05/08/2012 05:36 pm ET | Updated Jul 08, 2012

Cyclofemme: A Global Day of Women's Cycling

This Mother's Day, Girl Bike Love presents 'CycloFemme,' the first Global day of women's cycling. Its goal? "To Honor the Past, Celebrate the Present, and Empower the Future of women in cycling."

Cyclists around the world are invited to create rides, or take part in local races and events, heeding Cyclofemme's call and challenge: "Come Ride With Us".

Women, children, mothers, fathers, sisters, brothers, and friends join together to celebrate the bike and the possibilities it brings. In the short month and a half since Cyclofemme officially launched, over 100 rides in 10 countries have already been registered. Ride locations are posted on and cyclists of all levels and backgrounds are encouraged to register their own ride to celebrate however they see fit: a ride to the park with family, a dirt ride on local trails, a race, or an epic adventure.

CycloFemme created temporary tattoos to be worn as a visual representation of support on May 13. The tattoo depicts a woman as the bike itself, embodying the vehicle that has been touted as key to the women's rights movement. Says Boulder resident, and Cyclofemme creator, Sarai Snyder:

I wanted an image that truly represented the power of a woman on a bicycle. Women have had very strong ties with the bike since its inception. For women in the 1890s the bicycle was a form of independence, which helped lead to the emancipation of women and the opportunity to wear pants. Today, women's cycling is gaining momentum worldwide, with more emphasis on women's racing and encouragement to get more women and youth riding bikes.

Its not just for the women though, men are an integral part of Cyclofemme as well! Keep an eye on the Tour of California -- several pro riders will be sporting the tattoos in support of women's cycling!

One of the earliest references to a two-wheeled vehicle is an image in a stained glass window dated back to 1642 at St. Giles Church in England. It was a German that built the earliest version of the modern bicycle in 1817. Versions of the modern bike erupted across Europe and the U.S., but it wasn't until 1878, when Albert Pope created Columbia Bicycles, that a movement was launched in the United States.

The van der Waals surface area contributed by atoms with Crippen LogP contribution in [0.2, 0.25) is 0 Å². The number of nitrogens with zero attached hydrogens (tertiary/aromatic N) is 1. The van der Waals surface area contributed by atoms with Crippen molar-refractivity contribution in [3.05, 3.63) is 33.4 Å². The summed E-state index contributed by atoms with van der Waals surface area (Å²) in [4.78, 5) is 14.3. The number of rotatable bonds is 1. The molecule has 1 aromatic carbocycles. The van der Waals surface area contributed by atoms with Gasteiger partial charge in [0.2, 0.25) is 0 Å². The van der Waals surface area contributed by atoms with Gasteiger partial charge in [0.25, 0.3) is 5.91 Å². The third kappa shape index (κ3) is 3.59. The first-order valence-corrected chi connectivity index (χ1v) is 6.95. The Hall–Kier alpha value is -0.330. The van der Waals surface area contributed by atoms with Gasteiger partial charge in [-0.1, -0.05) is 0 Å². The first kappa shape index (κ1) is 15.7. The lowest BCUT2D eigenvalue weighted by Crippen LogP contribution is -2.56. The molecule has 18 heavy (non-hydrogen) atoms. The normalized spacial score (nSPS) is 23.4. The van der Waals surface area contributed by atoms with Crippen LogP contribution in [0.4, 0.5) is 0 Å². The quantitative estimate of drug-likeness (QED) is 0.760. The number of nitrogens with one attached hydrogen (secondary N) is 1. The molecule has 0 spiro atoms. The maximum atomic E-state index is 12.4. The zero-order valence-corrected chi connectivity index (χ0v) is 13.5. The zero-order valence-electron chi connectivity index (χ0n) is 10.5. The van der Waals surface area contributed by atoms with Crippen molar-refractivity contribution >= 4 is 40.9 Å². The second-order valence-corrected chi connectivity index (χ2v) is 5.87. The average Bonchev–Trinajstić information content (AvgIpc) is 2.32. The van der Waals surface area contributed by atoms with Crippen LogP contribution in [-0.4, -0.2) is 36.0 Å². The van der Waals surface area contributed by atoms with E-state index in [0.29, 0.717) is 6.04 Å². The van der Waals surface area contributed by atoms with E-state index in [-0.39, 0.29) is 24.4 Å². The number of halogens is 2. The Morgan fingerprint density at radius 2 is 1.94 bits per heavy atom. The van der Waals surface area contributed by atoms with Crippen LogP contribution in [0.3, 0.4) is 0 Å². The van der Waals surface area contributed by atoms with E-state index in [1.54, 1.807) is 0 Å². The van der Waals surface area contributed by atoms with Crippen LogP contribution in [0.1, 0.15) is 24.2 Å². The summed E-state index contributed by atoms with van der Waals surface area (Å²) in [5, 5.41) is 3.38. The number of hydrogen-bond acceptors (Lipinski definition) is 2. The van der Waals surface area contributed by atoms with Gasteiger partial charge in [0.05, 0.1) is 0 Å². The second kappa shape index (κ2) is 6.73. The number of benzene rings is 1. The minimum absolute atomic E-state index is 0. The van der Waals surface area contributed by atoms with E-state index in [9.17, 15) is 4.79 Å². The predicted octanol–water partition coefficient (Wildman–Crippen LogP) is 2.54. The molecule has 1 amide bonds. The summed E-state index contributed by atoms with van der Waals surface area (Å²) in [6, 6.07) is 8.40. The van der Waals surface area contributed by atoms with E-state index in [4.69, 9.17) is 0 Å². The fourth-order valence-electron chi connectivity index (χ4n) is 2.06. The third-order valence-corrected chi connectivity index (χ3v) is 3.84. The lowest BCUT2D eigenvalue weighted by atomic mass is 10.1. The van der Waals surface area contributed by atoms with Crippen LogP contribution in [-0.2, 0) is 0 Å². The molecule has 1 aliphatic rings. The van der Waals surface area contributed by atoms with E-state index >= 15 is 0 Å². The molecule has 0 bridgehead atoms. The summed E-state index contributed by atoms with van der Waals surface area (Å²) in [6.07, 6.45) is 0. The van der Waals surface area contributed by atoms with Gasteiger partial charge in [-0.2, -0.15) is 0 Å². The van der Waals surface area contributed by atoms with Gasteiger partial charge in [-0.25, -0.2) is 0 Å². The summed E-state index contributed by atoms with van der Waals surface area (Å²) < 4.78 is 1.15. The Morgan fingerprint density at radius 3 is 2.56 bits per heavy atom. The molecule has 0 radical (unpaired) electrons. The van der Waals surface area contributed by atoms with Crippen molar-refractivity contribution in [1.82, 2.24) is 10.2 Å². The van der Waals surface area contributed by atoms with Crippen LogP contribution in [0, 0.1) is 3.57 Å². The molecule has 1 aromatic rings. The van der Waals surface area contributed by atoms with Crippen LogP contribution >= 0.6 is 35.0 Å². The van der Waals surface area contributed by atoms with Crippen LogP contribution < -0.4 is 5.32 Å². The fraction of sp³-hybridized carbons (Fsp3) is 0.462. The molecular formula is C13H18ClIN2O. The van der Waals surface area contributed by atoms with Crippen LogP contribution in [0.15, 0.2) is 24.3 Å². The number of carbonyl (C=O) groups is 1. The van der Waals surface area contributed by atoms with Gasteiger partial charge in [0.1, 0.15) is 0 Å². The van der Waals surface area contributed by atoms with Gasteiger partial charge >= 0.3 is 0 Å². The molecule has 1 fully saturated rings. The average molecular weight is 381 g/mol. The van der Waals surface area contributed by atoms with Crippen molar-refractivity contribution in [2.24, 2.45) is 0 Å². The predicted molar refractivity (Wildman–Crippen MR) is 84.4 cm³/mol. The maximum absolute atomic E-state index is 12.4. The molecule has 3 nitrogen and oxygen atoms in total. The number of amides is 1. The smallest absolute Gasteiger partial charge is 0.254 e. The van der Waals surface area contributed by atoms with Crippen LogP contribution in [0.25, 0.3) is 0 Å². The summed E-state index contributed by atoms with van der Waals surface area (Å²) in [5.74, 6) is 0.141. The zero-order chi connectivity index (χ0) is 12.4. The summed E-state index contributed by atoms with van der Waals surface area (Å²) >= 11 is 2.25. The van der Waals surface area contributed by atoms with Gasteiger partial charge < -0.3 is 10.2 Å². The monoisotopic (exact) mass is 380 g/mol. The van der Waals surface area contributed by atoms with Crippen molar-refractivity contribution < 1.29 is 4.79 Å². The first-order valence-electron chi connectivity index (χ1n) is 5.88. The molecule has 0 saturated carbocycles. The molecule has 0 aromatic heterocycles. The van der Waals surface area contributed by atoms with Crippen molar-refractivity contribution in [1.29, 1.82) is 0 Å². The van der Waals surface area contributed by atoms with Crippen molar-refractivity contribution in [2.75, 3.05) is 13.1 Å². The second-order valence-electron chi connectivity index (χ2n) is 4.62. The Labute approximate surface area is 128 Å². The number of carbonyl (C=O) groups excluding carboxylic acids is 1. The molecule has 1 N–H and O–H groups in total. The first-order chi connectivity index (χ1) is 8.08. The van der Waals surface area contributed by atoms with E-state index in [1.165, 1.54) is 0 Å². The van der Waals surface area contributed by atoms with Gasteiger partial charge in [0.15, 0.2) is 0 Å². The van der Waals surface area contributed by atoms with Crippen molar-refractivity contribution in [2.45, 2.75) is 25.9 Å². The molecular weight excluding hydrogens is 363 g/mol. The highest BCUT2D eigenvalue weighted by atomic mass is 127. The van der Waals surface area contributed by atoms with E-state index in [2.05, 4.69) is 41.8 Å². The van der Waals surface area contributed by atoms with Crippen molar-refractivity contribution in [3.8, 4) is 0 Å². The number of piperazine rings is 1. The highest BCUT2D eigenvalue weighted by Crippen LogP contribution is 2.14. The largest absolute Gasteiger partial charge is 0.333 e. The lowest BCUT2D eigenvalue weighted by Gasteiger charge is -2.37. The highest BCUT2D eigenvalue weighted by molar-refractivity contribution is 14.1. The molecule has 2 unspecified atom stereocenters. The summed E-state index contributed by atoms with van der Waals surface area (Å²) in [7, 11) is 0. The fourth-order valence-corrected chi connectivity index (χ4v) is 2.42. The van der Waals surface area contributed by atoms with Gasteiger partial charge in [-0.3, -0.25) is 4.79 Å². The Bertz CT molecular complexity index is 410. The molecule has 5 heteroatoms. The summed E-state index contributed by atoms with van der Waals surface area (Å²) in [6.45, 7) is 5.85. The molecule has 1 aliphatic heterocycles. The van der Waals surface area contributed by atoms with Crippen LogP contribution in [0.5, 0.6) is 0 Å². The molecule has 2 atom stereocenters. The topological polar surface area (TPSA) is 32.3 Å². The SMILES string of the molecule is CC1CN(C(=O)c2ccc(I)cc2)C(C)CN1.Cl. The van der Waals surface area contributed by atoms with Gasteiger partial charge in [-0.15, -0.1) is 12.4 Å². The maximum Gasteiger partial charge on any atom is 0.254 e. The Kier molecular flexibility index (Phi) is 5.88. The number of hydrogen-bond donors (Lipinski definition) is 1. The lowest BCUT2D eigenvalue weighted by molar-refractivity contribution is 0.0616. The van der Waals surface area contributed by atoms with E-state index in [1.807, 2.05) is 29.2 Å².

Women embraced the bike almost immediately and turned society's norm upside down.

"The Bicycle is the devil's advance agent, morally and physically in thousands of instances," stated Charlotte Smith, 1896. "Many a girl has come to her ruin through a spin on a country road." Many more like Smith, worried that the bicycle might permanently change the women's role in society by fostering independence. Luckily for us, they were right. Susan B. Anthony said it best and most eloquently in 1895, "Let me tell you what I think of bicycling. I think it has done more to emancipate women than anything else in the world. I stand and rejoice every time I see a woman ride by on a wheel." Amen, ladies.

Women's right's crusader, Elizabeth Cady Stanton praised the bicycle's effects on women in 1895 when she wrote, "The bicycle will inspire women with more courage, self-respect and self-reliance and make the next generation more vigorous of mind and of body; for feeble mothers do not produce great statesmen, scientists, and scholars."

Over a century later, bicycling women ARE those great statesmen, scientists, and scholars.

In the developing world, it is still an important vehicle for social change and justice. The bike provides cheap transportation for children to access schools and medical clinics in remote regions, they serve as rural ambulances, and provide safe vehicles to women. Never has a such a simple social issue solution also embodied such freedom and joy. There are only a few countries in the world that do not allow their women to ride bikes; Afghanistan and North Korea outright ban women cycling, while others like Pakistan and Saudi Arabia may technically allow it, but few local women would risk the backlash and dishonor it would bring. The cultures fearing the independence and supposed impropriety it develops, much like Charlotte Smith once protested in 1986.

So THIS Mother's Day -- celebrate women's right to ride! Grab your friends, create an event, join a local race, or simply just ride the streets or cruise dirt with your loved ones. Register your ride, wear the tattoo, and join the global celebration! Embrace the freedom that only a bicycle can embody -- the wind in your hair, the miles flowing by under your tires, and the smile on your face.